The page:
“Hobtown Mystery Stories: The Case of the Missing Men”

By | April 23rd, 2024
Posted in Reviews | % Comments

I almost hesitate to write a review of Hobtown Mystery Stories: The Case of the Missing Men, as it’s difficult to convey how immersive and intense it becomes for the reader. It’s a teen investigative story with supernatural elements but it’s far more off-kilter than Buffy the Vampire Slayer or, going back to an even earlier influence, Nancy Drew. (The last obviously inspired the cover.)

Cover by Alexander Forbes

Written by Kris Bertin
Illustrated and Lettered by Alexander Forbes
Colored by Jason Fischer-Kouhi

Welcome to Hobtown, a charmingly bleak village (Population: 2,006) and an easy place to get bored if you don’t make your own fun.

Hobtown Regional High’s top girl, Dana Nance, runs the Teen Detective Club—a registered after-school program that makes it their business to investigate each and every one of their town’s bizarre occurrences including pagan secret societies, psychic assaults, and possible “wee man” sightings. Their small world of missing pets and shed fires is turned upside down when real-life kid adventurer and globetrotter Sam Finch comes to town and enlists them in their first real case: the search for his missing father. Something strange is going on, and no one in Hobtown will talk about it. It turns out Sam’s dad is the sixth man to go missing this year. The rot runs deep in Hobtown, and it’s up to the teen detectives and associates to stay alive long enough to crack the Case of the Missing Men!

Childhood friends Kris Bertin and Alexander Forbes have built a truly unique and discrete universe in Hobtown—an exploration of small town identity drawing from the world of pulp, filtered through a lens of esoteric spirituality, skewed genre tropes, deft character work, and an incredible eye for detail.

The publicity blurb for The Case of the Missing Men compares it to Twin Peaks and that is close to the sensibility but the depth of the bond between the characters adds a warmth that can be lacking from David Lynch’s work. The comic it most reminded me of in tone is Sandman Mystery Theatre, with Forbes’ artwork reminds me strongly of Guy Davis’ work. People are rendered a bit bizarre, facial features can be muddy or exaggerated, especially the villains. There’s gore but it’s of the noir-style variety, rather than blood splashed all over the page.

The other element that reminds me of SMT is the “good people attempting to find hope and friendship in a bizarre situation” element. SMT is always an adult story, and this book is not, as it especially shies away from any sexual violence, but the leads are lost in the dark world around them, clinging to each other to find friendship and the hope of finding some justice.

The plot is a good, strong mystery setup. It begins with a man accosted in a small town by figures in yellow raincoats and masks made of paper plates. It’s eerie and disturbing. He vanishes, creating the initial problem our detectives need to solve. Sam, the teen son of the missing man, is searching for his missing father. He’s angry, belligerent, a little bit arrogant but hurting inside because no one will believe or help him. He reluctantly accepts the help of the teen detectives. They’re an already tight group of four: Dana, Pauline, Brennen, and Denny. Dana is the lead detective (think Nancy Drew), Pauline has supernatural hunches about what might or has happened, Brennen is the jock, and Denny is the emotional one. It took some time reading the story for me to sort out the characters but they unfold nicely as the story goes along.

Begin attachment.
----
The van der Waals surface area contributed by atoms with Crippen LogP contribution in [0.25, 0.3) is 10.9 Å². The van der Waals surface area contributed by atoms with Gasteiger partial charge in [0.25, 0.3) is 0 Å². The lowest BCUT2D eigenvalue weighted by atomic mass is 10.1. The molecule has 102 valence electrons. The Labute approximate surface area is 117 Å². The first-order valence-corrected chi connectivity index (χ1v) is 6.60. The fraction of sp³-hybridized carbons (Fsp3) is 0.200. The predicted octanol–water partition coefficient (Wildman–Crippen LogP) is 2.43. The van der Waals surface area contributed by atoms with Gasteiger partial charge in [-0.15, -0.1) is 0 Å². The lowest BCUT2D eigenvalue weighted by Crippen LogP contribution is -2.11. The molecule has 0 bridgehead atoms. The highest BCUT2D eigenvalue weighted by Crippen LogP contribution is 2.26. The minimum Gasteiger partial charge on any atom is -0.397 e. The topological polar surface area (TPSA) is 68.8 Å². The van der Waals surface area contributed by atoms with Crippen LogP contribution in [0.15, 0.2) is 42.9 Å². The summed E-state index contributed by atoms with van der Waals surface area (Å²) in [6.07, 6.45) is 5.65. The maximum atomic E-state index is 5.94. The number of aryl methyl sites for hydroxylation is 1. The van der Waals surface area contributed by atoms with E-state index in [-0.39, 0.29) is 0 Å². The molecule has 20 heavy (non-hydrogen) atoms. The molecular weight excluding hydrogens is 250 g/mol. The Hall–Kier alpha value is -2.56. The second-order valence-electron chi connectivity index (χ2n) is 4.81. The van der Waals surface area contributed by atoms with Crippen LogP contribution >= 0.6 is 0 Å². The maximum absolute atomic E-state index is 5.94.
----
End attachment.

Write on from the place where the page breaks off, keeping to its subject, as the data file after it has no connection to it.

What Sam and the others quickly discover is the town has a secret, that murders happen with cyclical regularity over the years, and that the reason for this is being kept from them. Some adults want to protect them. Others want to stop them in any way possible. It is not easy to know the difference.

What they thought was originally a case about a missing man turns into uncovering the dark heart of the small town.

Four of the first five pages are wordless and convey the tone perfectly, with the use of dark against light, with the yellow raincoats and a fire set against the night, and with the close-up of the otherworldly faces of the perpetrators. Other moments can be smaller, such as a scene in a diner where Sam finally accepts some help. it ends with the reflection of the characters in the diner window. The artwork pulls the reader into the story and won’t let go. This volume is over 300 pages and I had to finish it in one sitting.

Continued below

A couple of brief narrative choices didn’t work for me. Twice, the story stops at a cliffhanger and instead of the next section resolving the cliffhanger, it pivots to witnesses who recount what happens next first, then shows our characters. That slowed down the pacing for me, though the moments were short.

The other is a minor issue with the ending. While the teens know the truth of what happens to the missing men and they confront the villain, the closure is less than complete. This is a long novel, over 300 pages, and I hoped everything would be resolved at the end. Instead, the mystery will continue onward.

Overall, it’s an impressive and creative work. It will likely cast the same spell on readers as it did on me.

//TAGS | Original Graphic Novel

Corrina Lawson

Corrina Lawson is a writer, mom, geek, and superhero with the power of multitasking. She's an award-winning newspaper reporter, a former contributor to the late lamented B&N SF/F blog, and the author of ten fiction novels combining romance, adventure, and fantasy.


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